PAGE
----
Bat etched in glass globe
This is from the Museum of Jurassic Technology in Los Angeles. A friend gave it to me, because my dissertation was on how bats process complex sound. I was a neurophysiologist by training. Donald Griffith, who discovered that bats use echolocation to navigate, was academically my great-grandfather — my advisor’s advisor’s advisor. When he made the presentation at a scientific meeting that bats use sonar, he was taken aside by naval intelligence — sonar was a highly-classified technology at the time and they were offended that bats could do it!
This was from a brief and ill-fated attempt to design a loudspeaker enclosure. It’s a section of high-pressure pipe, used in municipal delivery of fresh water to houses, found on the side of the road. We thought it might be useful as it’s round and you don’t want parallel surfaces in a loudspeaker, but it proved too complicated. It’s here as a reminder that sometimes we need to buy things rather than trying to build everything ourselves.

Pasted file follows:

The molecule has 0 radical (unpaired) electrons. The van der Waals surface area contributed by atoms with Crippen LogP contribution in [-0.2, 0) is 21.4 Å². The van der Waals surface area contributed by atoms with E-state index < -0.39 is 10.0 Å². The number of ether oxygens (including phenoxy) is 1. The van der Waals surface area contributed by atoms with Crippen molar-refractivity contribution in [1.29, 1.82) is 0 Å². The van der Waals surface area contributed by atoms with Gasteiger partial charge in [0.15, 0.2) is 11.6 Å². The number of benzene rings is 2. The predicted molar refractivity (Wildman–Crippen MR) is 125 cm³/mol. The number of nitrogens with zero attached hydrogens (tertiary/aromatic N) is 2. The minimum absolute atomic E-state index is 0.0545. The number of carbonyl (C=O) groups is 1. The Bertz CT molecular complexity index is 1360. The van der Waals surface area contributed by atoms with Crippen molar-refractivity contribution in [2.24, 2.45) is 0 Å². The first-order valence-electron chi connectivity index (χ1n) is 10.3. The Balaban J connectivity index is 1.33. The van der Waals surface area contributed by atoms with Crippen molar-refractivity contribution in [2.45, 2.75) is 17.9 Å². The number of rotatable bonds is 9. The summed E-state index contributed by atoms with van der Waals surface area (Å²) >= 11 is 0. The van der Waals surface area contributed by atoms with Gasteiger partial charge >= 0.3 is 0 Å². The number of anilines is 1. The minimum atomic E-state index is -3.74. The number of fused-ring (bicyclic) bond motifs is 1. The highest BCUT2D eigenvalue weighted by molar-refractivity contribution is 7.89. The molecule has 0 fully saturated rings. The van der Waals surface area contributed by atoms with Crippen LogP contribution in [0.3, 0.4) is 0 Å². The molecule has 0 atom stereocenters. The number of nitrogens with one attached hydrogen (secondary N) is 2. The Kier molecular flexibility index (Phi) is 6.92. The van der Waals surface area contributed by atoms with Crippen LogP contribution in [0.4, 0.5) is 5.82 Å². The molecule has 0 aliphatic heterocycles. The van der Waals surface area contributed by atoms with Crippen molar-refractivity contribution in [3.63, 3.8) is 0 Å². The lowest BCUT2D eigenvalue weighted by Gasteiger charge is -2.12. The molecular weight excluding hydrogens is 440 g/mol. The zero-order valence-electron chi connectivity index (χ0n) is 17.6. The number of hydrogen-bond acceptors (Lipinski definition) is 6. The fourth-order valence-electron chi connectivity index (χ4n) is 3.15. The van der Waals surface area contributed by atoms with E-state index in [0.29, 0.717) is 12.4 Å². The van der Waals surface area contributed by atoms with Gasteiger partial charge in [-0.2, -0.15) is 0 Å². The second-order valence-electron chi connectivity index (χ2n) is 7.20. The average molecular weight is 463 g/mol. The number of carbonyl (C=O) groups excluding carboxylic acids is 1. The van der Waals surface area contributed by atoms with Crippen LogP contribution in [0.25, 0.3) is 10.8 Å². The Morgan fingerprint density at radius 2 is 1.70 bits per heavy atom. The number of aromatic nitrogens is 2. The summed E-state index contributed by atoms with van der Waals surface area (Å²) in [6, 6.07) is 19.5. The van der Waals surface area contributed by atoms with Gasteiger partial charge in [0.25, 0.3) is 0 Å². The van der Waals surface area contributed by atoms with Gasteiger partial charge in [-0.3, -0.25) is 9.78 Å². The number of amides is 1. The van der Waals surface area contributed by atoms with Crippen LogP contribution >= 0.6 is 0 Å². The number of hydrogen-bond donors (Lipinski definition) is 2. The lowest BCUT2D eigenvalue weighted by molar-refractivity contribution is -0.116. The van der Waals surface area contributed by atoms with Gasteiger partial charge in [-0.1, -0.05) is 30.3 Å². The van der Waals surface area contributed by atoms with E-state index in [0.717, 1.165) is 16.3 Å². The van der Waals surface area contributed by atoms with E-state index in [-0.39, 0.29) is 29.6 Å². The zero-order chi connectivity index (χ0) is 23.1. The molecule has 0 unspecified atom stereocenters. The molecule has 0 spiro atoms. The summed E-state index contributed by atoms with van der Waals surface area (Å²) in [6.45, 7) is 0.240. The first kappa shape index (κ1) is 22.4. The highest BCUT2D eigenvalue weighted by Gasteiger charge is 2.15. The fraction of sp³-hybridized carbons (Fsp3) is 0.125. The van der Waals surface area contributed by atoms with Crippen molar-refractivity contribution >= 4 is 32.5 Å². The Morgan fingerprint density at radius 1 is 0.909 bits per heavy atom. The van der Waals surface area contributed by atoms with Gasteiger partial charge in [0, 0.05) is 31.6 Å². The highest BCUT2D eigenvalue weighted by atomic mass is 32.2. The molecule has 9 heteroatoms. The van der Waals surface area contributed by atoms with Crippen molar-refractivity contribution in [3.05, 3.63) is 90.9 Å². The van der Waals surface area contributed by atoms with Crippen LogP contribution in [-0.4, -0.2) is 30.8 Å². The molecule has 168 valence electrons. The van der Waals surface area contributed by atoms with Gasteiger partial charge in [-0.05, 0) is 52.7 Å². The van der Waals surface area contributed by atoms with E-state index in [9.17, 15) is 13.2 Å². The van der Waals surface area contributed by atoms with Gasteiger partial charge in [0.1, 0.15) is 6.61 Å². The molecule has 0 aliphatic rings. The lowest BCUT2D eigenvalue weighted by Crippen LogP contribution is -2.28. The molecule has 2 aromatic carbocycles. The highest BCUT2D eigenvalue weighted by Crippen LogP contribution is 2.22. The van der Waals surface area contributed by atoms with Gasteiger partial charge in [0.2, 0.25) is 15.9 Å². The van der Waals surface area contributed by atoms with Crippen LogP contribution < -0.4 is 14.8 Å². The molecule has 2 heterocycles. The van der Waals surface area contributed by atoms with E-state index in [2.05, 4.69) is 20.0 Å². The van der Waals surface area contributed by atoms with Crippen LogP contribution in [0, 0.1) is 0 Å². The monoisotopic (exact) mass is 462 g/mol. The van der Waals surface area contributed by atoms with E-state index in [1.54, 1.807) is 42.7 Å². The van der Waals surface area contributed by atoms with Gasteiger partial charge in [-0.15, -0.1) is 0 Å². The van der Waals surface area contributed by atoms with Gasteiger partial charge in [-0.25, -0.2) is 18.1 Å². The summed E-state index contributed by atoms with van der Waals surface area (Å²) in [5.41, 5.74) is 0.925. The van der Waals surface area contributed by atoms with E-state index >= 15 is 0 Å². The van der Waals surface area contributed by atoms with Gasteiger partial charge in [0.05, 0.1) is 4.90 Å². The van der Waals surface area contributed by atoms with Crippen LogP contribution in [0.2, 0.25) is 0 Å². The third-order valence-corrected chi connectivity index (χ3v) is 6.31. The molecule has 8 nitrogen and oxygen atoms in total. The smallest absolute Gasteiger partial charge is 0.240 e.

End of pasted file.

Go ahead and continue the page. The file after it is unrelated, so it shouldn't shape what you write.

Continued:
You need to have some technical skills to do this job though, as we need to develop the tools to do the research first. We’ve made loudspeaker arrays, custom-built motion tracking systems, LEDs to track people’s position. We have to build a lot ourselves, for better or for worse. If someone off-site builds something for you it’s too late to change — but here we can tweak it as we go.
Directional hearing aid prototype
This is an early prototype of an experimental directional hearing aid we built in collaboration with the University of Glasgow. The theory is that it would amplify sound based on what you’re looking at by measuring which way the eyes are pointed using electrodes in the ear. We tried an older version of it out on me — I had to cram some button electrodes into my ear canal, which was pretty uncomfortable! It’s an exciting project because there’s a lot you could do to improve hearing aids if you know what someone is looking at.
Read more about Owen’s work in our feature on the role of workshops in research.